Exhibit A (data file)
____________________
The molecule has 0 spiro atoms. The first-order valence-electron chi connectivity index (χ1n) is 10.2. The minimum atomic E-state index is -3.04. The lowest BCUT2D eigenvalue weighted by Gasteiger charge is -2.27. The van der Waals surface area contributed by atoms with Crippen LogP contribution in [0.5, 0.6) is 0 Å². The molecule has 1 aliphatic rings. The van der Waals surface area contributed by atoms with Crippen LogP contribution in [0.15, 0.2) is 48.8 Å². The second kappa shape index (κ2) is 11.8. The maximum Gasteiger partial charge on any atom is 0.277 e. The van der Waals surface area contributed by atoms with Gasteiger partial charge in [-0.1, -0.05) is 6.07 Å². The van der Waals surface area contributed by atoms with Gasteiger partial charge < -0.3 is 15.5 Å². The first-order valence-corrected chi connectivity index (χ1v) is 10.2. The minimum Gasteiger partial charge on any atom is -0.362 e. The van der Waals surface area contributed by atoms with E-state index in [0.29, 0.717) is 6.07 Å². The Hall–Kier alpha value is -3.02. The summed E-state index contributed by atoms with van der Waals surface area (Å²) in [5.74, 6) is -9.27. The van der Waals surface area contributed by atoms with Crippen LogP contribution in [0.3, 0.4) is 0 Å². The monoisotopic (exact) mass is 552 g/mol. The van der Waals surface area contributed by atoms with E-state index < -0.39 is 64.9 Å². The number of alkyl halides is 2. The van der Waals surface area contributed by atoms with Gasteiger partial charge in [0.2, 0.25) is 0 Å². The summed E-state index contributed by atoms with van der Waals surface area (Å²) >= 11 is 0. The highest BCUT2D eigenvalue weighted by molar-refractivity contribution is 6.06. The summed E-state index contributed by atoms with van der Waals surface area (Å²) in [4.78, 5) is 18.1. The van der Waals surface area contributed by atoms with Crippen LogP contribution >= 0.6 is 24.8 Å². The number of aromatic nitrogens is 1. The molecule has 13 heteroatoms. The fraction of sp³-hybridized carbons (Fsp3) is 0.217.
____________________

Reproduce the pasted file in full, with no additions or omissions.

The molecule has 0 spiro atoms. The first-order valence-electron chi connectivity index (χ1n) is 10.2. The minimum atomic E-state index is -3.04. The lowest BCUT2D eigenvalue weighted by Gasteiger charge is -2.27. The van der Waals surface area contributed by atoms with Crippen LogP contribution in [0.5, 0.6) is 0 Å². The molecule has 1 aliphatic rings. The van der Waals surface area contributed by atoms with Crippen LogP contribution in [0.15, 0.2) is 48.8 Å². The second kappa shape index (κ2) is 11.8. The maximum Gasteiger partial charge on any atom is 0.277 e. The van der Waals surface area contributed by atoms with Gasteiger partial charge in [-0.1, -0.05) is 6.07 Å². The van der Waals surface area contributed by atoms with Gasteiger partial charge < -0.3 is 15.5 Å². The first-order valence-corrected chi connectivity index (χ1v) is 10.2. The minimum Gasteiger partial charge on any atom is -0.362 e. The van der Waals surface area contributed by atoms with E-state index in [0.29, 0.717) is 6.07 Å². The Hall–Kier alpha value is -3.02. The summed E-state index contributed by atoms with van der Waals surface area (Å²) in [5.74, 6) is -9.27. The van der Waals surface area contributed by atoms with Crippen LogP contribution in [0.3, 0.4) is 0 Å². The monoisotopic (exact) mass is 552 g/mol. The van der Waals surface area contributed by atoms with E-state index < -0.39 is 64.9 Å². The number of alkyl halides is 2. The van der Waals surface area contributed by atoms with Gasteiger partial charge in [0.2, 0.25) is 0 Å². The summed E-state index contributed by atoms with van der Waals surface area (Å²) >= 11 is 0. The highest BCUT2D eigenvalue weighted by molar-refractivity contribution is 6.06. The summed E-state index contributed by atoms with van der Waals surface area (Å²) in [4.78, 5) is 18.1. The van der Waals surface area contributed by atoms with Crippen LogP contribution >= 0.6 is 24.8 Å². The number of aromatic nitrogens is 1. The molecule has 13 heteroatoms. The fraction of sp³-hybridized carbons (Fsp3) is 0.217.